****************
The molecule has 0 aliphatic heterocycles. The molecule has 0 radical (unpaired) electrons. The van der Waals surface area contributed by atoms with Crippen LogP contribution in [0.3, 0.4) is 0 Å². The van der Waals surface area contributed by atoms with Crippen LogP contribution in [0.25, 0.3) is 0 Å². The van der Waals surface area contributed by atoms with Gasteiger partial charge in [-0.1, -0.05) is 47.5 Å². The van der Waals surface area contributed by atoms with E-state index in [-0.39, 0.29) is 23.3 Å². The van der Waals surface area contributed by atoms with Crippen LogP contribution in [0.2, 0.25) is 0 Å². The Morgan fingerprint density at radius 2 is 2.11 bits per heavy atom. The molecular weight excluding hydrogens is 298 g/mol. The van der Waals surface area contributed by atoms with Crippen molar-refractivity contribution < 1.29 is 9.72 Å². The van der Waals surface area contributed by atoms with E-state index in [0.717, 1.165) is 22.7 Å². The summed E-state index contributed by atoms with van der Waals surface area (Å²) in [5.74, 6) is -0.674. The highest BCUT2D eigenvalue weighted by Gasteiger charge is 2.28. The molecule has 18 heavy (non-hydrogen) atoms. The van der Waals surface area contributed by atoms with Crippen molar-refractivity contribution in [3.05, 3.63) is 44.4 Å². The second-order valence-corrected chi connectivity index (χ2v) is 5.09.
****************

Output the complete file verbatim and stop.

The molecule has 0 aliphatic heterocycles. The molecule has 0 radical (unpaired) electrons. The van der Waals surface area contributed by atoms with Crippen LogP contribution in [0.3, 0.4) is 0 Å². The van der Waals surface area contributed by atoms with Crippen LogP contribution in [0.25, 0.3) is 0 Å². The van der Waals surface area contributed by atoms with Gasteiger partial charge in [-0.1, -0.05) is 47.5 Å². The van der Waals surface area contributed by atoms with E-state index in [-0.39, 0.29) is 23.3 Å². The van der Waals surface area contributed by atoms with Crippen LogP contribution in [0.2, 0.25) is 0 Å². The Morgan fingerprint density at radius 2 is 2.11 bits per heavy atom. The molecular weight excluding hydrogens is 298 g/mol. The van der Waals surface area contributed by atoms with Crippen molar-refractivity contribution < 1.29 is 9.72 Å². The van der Waals surface area contributed by atoms with E-state index in [0.717, 1.165) is 22.7 Å². The summed E-state index contributed by atoms with van der Waals surface area (Å²) in [5.74, 6) is -0.674. The highest BCUT2D eigenvalue weighted by Gasteiger charge is 2.28. The molecule has 18 heavy (non-hydrogen) atoms. The van der Waals surface area contributed by atoms with Crippen molar-refractivity contribution in [3.05, 3.63) is 44.4 Å². The second-order valence-corrected chi connectivity index (χ2v) is 5.09.